Tuesday, February 5, 2008

Franny and Zooey by J. D. Salinger

Catcher in the Rye is one of my favorite books. So I figured I should probably try out some other works by Salinger. This book is split into two unequal parts. The first, entitled 'Franny' takes place mainly in a restaurant. Franny, whose name we find out later is Francis Glass, has come to visit her boyfriend, Lane, at the college he attends. Franny and Lane bicker over things of a trivial nature throughout dinner. He is somewhat pompous. She is somewhat annoyed at his pomposity. Franny seems to be slightly ill -- not touching her food, looking unusually pale, etc. She begins to describe this book that she is reading. It is about a man that is on a spiritual journey, which essentially entails repeating over and over some variation of, "Jesus, have mercy on me." Franny appears to be rather enamored with this man and his religious quest. The section ends with her fainting dead away in the restaurant and coming to on a couch, staring at the ceiling.

In the much-longer section, 'Zooey', we find out that Franny is the youngest member of the Glass children. The second youngest: Zachary, commonly referred to as Zooey. We find out more about Franny in this section than in the first. Her age. Her feeling about school. Her family life. Both Franny and Zooey feel that their eldest brothers had a detrimental effect on them. They were funnel fed all sort of esoteric knowledge as young kids, leading to their regularly appearing on the radio show, It's a Wise Child. This section take place in the span of a couple of hours at the Glass house. Zooey, a fairly accomplished 25-year-old actor living at home, is getting ready to meet someone for lunch. Franny is lying on the couch, apparently have some sort of spiritual nervous breakdown.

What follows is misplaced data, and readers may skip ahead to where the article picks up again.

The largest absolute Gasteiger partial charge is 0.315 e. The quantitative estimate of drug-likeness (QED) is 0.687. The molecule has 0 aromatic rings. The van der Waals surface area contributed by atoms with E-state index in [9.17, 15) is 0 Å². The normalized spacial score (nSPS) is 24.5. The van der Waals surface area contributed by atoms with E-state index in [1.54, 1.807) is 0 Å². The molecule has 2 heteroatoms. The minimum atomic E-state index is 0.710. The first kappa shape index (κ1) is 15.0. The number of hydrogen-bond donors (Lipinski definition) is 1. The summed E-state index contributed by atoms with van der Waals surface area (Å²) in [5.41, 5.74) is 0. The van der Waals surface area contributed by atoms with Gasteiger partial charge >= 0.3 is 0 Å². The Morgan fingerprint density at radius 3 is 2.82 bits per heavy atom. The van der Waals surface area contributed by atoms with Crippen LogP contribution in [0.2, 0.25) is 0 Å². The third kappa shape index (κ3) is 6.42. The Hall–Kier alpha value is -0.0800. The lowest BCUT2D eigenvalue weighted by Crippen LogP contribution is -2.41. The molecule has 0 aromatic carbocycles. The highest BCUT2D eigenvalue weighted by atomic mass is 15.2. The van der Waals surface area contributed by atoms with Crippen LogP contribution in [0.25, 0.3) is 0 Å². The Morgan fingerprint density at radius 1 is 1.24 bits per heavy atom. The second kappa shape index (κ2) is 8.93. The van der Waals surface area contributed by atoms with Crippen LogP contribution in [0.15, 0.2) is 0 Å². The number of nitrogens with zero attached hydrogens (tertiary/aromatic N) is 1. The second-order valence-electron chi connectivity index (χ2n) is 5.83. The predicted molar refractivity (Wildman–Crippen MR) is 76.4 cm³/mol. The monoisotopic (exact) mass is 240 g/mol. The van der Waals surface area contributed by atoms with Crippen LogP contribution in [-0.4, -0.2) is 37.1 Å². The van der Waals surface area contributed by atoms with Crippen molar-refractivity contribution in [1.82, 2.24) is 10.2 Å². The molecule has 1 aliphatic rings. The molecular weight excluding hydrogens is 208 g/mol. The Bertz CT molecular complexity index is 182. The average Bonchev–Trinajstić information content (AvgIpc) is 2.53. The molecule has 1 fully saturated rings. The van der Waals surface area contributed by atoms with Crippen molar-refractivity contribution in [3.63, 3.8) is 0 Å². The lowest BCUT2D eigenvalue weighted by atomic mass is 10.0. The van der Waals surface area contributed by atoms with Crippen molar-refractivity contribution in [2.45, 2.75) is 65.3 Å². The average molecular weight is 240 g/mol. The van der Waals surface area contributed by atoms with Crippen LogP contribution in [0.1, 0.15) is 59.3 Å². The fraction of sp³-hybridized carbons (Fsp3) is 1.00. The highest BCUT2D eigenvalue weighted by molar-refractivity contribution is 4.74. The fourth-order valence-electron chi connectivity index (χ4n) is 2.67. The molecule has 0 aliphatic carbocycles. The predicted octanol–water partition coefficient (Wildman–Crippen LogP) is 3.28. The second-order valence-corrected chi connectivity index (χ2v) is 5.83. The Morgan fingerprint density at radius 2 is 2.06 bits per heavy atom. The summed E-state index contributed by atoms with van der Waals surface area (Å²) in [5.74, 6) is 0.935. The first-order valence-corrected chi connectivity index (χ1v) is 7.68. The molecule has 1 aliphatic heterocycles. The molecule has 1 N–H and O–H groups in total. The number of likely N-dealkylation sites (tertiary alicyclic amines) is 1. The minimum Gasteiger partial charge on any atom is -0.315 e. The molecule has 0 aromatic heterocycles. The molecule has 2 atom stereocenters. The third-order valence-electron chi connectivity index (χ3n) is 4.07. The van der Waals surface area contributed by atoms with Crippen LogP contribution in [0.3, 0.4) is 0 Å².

Franny and Zooey has very little plot, but rather driven by its true-to-life dialogue. Salinger's writing is clear, insightful, and organic. I really liked the sentence, "Zooey suddenly, sharply, turned around, without taking his foot off the window seat, and picked up, snatched up, a match folder that was on his mother's writing table."

There is a section where Zooey is talking about possibly going to France for a movie. "But I'd hate like hell to leave New York. If you must know, I hate any kind of so-called creative type who gets on any kind of ship. I don't give a goddam what his reasons are. I was born here. I went to school here. I've been run over here--twice, and on the same damn street. I have no business acting in Europe, for God's sake."

While I like what I have read of Salinger so far, I find it intriguing that he was so good at tapping into 20-something angst. After all he was in his forties when he wrote these stories.

I have been thinking about the ending of this book for quite a while now, and I don't think I am any closer to really grasping it. I have, however, come to the conclusion that my liking the book is not predicated on my fully understanding the ending.


Brooke said...

I'm reading this right now. I don't know how I feel about it yet but Salinger wrote two of my favorite short stories. (A Perfect Day for Bananafish and For Esme with Love and Squalor. If you like him you should check out Nine Stories.)

Carlton said...

Don't tell me what to do.

Nihil Novum said...

Banafish is my favorite story in 9 Stories. Actually, it's the only one I liked when I read it.

Christopher said...

Eric Banafish?


Brooke said...